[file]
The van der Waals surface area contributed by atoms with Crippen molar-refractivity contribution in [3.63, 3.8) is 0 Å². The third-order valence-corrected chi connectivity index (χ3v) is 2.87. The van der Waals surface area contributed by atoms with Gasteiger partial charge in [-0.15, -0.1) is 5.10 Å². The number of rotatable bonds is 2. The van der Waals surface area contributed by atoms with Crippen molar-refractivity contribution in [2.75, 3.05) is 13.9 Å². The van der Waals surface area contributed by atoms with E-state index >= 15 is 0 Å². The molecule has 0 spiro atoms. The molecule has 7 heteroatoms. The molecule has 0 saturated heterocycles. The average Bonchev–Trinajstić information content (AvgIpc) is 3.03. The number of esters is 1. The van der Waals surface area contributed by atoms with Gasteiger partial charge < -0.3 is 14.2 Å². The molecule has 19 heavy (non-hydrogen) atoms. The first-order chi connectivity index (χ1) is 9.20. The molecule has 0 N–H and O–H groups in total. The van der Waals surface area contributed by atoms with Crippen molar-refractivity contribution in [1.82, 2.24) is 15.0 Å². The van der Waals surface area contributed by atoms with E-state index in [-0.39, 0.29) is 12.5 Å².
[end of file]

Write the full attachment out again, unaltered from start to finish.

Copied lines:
The van der Waals surface area contributed by atoms with Crippen molar-refractivity contribution in [3.63, 3.8) is 0 Å². The third-order valence-corrected chi connectivity index (χ3v) is 2.87. The van der Waals surface area contributed by atoms with Gasteiger partial charge in [-0.15, -0.1) is 5.10 Å². The number of rotatable bonds is 2. The van der Waals surface area contributed by atoms with Crippen molar-refractivity contribution in [2.75, 3.05) is 13.9 Å². The van der Waals surface area contributed by atoms with E-state index >= 15 is 0 Å². The molecule has 0 spiro atoms. The molecule has 7 heteroatoms. The molecule has 0 saturated heterocycles. The average Bonchev–Trinajstić information content (AvgIpc) is 3.03. The number of esters is 1. The van der Waals surface area contributed by atoms with Gasteiger partial charge < -0.3 is 14.2 Å². The molecule has 19 heavy (non-hydrogen) atoms. The first-order chi connectivity index (χ1) is 9.20. The molecule has 0 N–H and O–H groups in total. The van der Waals surface area contributed by atoms with Crippen molar-refractivity contribution in [1.82, 2.24) is 15.0 Å². The van der Waals surface area contributed by atoms with E-state index in [-0.39, 0.29) is 12.5 Å².